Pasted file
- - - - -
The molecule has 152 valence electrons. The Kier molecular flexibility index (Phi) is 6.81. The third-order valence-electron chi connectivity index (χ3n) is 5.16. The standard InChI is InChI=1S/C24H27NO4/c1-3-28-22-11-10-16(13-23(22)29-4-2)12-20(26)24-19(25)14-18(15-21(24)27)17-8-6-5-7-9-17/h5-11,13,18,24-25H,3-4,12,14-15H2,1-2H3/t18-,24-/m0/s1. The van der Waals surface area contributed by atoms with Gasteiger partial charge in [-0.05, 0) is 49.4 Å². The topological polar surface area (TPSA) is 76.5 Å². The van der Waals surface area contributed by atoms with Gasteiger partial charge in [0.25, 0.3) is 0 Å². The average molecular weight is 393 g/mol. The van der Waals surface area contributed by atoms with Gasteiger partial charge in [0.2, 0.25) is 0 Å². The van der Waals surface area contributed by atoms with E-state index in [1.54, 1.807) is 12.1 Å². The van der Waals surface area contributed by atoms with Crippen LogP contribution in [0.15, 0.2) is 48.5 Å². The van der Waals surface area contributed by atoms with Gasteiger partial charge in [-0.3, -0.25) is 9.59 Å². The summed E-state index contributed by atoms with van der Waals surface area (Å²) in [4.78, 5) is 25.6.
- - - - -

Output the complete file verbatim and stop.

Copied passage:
The molecule has 152 valence electrons. The Kier molecular flexibility index (Phi) is 6.81. The third-order valence-electron chi connectivity index (χ3n) is 5.16. The standard InChI is InChI=1S/C24H27NO4/c1-3-28-22-11-10-16(13-23(22)29-4-2)12-20(26)24-19(25)14-18(15-21(24)27)17-8-6-5-7-9-17/h5-11,13,18,24-25H,3-4,12,14-15H2,1-2H3/t18-,24-/m0/s1. The van der Waals surface area contributed by atoms with Gasteiger partial charge in [-0.05, 0) is 49.4 Å². The topological polar surface area (TPSA) is 76.5 Å². The van der Waals surface area contributed by atoms with Gasteiger partial charge in [0.25, 0.3) is 0 Å². The average molecular weight is 393 g/mol. The van der Waals surface area contributed by atoms with Gasteiger partial charge in [0.2, 0.25) is 0 Å². The van der Waals surface area contributed by atoms with E-state index in [1.54, 1.807) is 12.1 Å². The van der Waals surface area contributed by atoms with Crippen LogP contribution in [0.15, 0.2) is 48.5 Å². The van der Waals surface area contributed by atoms with Gasteiger partial charge in [-0.3, -0.25) is 9.59 Å². The summed E-state index contributed by atoms with van der Waals surface area (Å²) in [4.78, 5) is 25.6.